How Can We Fix It? Bio-Inspired Strategies to Improve Patient’s Lives
Stepping Strong Breakthrough Awardee Wei Tao, PhD, is the Farokhzad Family Distinguished Chair for Innovation, a Principal Investigator in the Center for Nanomedicine, and a faculty member in the Department of Anesthesiology, Perioperative, and Pain Medicine at the Brigham. In this interview, Dr. Tao talks to Donna Woonteiler about his passion for the design and synthesis of functional biomaterials and their application in translational medicine.
Q: Thank you for speaking with me today, Dr. Tao. Before we get into the details of your research, I want to congratulate you on being named to Clarivate’s highly cited researchers list for the second consecutive year.
WT: Thank you. This honor is achieved through the efforts of all my team members, including my lovely and hardworking postdocs, students, collaborators, and co-authors. Many thanks to all the fellow researchers who are citing us. We only publish ideas and studies worth spreading, and I sincerely hope people who read our papers will gain new knowledge and feel more hopeful.
Q: Can you tell us about your background and how your training impacted your career choices?
WT: I was born in Suzhou, a beautiful and classical city in Jiangsu, China. I obtained my bachelor’s degree in biomedical engineering at Huazhong University of Science and Technology. After completing my undergraduate studies, I became a PhD student to get additional scientific training at Tsinghua University and Harvard University.
During this period, I received a precious opportunity to join one of the world’s leading laboratories in the biomaterials and drug delivery field. I was fortunate to collaborate with the leading experts at MIT, MGH, Brigham, Boston’s Children’s Hospital, Columbia University, and other institutes to develop biomaterials-based drug delivery solutions.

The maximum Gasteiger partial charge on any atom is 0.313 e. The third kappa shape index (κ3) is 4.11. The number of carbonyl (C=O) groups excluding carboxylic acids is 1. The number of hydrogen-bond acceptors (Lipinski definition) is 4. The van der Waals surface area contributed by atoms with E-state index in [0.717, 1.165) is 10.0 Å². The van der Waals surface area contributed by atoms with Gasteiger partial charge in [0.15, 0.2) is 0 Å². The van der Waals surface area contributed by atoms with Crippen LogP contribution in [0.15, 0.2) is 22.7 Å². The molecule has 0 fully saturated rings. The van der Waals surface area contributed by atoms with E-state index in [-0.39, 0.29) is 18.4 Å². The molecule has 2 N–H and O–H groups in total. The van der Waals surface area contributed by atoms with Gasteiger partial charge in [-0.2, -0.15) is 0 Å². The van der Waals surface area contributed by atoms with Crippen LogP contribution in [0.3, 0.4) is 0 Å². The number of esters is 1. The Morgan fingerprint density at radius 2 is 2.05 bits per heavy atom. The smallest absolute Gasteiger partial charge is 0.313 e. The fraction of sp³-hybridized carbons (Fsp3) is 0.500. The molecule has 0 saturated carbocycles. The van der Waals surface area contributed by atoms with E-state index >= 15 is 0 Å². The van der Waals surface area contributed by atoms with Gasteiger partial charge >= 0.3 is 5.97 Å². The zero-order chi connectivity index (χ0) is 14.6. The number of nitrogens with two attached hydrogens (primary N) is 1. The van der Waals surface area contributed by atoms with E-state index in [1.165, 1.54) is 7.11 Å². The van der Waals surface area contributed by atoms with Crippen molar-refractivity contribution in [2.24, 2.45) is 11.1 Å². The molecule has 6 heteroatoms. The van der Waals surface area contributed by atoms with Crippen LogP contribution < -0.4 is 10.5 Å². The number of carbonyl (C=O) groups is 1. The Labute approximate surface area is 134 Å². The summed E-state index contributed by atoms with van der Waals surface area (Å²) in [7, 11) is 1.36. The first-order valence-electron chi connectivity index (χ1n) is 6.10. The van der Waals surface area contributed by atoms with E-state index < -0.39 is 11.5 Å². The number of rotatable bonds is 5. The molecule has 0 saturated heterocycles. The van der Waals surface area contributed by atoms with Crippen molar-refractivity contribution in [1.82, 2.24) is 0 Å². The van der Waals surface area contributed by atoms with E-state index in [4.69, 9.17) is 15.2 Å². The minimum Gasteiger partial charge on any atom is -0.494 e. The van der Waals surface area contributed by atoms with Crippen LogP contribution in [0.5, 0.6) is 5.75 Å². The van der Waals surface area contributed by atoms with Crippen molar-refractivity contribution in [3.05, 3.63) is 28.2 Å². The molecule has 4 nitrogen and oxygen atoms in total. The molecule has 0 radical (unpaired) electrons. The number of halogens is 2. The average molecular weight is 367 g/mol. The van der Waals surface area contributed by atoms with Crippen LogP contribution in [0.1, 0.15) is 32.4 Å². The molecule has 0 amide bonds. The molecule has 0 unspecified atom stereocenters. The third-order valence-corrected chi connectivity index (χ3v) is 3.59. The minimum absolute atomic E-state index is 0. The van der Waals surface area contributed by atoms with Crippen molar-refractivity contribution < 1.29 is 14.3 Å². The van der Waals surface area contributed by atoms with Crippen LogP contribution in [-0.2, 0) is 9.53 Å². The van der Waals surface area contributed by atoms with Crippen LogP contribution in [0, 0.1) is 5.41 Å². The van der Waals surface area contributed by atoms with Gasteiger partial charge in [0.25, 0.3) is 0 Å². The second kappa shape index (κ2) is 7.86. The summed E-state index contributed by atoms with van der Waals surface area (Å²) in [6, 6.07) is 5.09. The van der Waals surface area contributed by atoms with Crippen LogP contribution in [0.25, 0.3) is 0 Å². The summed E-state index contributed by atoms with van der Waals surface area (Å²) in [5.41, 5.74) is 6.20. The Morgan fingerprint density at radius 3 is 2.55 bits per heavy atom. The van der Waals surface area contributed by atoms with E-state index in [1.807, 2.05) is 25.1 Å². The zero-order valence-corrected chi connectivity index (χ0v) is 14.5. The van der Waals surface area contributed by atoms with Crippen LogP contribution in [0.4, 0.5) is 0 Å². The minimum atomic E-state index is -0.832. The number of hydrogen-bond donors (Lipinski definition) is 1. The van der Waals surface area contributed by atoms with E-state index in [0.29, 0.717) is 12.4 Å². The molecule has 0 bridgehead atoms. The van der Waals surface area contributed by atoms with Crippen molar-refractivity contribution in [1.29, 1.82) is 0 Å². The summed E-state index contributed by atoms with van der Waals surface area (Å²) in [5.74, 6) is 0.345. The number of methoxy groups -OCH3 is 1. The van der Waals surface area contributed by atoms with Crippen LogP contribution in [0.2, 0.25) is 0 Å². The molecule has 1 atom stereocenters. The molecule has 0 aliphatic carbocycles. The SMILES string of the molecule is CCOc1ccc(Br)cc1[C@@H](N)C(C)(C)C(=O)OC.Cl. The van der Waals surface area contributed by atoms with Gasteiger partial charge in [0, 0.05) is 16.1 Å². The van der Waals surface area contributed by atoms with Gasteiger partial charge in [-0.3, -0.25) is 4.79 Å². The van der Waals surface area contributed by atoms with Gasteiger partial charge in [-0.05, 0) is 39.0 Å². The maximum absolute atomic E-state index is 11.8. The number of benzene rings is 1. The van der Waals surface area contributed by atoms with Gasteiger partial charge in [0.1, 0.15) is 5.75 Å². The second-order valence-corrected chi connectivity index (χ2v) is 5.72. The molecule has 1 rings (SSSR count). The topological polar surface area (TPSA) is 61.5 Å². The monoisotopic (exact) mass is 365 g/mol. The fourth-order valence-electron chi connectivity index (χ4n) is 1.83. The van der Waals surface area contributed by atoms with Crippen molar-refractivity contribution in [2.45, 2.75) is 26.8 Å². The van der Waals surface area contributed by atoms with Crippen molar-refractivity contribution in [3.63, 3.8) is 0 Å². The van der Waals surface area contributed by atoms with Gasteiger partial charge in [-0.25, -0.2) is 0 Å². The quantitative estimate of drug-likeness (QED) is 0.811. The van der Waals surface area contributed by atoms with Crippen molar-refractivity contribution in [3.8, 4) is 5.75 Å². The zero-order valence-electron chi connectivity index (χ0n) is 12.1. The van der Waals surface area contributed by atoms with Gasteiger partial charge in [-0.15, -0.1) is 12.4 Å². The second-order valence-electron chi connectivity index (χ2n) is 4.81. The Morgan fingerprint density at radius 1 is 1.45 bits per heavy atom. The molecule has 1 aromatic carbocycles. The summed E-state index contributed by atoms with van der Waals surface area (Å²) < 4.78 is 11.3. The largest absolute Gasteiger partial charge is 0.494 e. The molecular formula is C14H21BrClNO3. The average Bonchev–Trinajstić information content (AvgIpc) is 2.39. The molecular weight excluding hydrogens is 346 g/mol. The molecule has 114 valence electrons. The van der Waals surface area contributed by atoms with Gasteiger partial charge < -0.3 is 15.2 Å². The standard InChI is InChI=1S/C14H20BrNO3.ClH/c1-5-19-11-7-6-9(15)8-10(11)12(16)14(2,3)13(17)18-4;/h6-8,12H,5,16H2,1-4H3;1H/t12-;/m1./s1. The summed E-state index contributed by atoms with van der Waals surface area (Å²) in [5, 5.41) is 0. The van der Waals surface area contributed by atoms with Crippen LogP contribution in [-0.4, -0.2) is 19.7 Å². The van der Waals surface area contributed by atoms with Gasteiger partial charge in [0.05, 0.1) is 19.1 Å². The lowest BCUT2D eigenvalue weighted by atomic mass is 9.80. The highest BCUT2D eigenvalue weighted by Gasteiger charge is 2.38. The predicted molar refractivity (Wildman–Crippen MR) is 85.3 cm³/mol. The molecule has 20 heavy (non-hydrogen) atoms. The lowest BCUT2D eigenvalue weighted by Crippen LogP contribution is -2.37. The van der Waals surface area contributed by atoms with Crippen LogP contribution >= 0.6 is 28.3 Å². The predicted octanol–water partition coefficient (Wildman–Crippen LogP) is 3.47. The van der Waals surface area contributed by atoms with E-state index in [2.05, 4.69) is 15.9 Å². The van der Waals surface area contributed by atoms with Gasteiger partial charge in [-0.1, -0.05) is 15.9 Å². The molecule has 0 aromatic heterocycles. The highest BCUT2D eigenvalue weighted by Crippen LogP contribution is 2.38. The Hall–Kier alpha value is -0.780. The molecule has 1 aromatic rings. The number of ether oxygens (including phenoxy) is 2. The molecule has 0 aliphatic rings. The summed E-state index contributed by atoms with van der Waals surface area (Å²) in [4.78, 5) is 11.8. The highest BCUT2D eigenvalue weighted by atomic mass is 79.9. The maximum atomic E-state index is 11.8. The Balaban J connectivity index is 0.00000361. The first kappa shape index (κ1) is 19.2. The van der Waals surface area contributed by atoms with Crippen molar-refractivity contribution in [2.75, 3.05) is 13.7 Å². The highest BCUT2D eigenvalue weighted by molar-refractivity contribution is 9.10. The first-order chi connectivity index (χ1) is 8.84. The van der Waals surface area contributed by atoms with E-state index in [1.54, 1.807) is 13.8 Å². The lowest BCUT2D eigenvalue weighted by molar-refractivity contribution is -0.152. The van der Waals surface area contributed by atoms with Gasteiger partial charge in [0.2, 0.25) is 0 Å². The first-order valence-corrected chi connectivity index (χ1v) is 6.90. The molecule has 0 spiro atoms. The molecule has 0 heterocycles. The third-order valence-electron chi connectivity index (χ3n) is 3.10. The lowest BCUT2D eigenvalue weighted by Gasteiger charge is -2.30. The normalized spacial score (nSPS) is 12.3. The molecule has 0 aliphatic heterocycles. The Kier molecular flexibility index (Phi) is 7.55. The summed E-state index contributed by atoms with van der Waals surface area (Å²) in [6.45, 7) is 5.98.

Q: Who were your role models as you pursued your research passions?
WT: Two extraordinary role models inspired my passion and dedication to this research field: Professors Omid Farokhzad at BWH and Harvard, and Robert Langer at MIT. Not only have their cutting-edge studies in drug delivery systems, biomaterials, nanotechnology, tissue engineering, and regenerative medicine had huge impacts on improving patients’ lives, but they are also committed to promoting social and economic progress. Working with them inspired me to become a real scientist
“Two extraordinary role models inspired my passion and dedication to this research field [biomaterials-based drug delivery solutions]: Professors Omid Farokhzad at BWH and Harvard, and Robert Langer at MIT… Working with them inspired me to become a real scientist.”
Q: What is your role at the Brigham?
WT: I am the Farokhzad Family Distinguished Chair for Innovation and Principal Investigator in the Center for Nanomedicine. I’m also a faculty member in the Department of Anesthesiology, Perioperative, and Pain Medicine.
Q: It is quite impressive that you have an endowed chair at such a young age! What is the focus of your lab?
WT: Thank you. My lab aims to develop biomaterials- and nanotechnology-based strategies for unmet medical needs in healthcare to improve patients’ lives. The research thrusts in my lab include fundamental materials innovation and their various applications in translational medicine. Specifically, our primary research interest is in the design and synthesis of functional biomaterials, revealing nano-bio interactions (mechanism studies) and exploring their different biomedical applications, including RNA drug delivery, bone regeneration, regenerative medicine, and so on.
“Our primary research interest is in the design and synthesis of functional biomaterials, revealing nano-bio interactions and exploring their different biomedical applications, including RNA drug delivery, bone regeneration, regenerative medicine, and so on.”
Q: How does your interest in the design and synthesis of biomaterials translate to helping patients with traumatic injuries?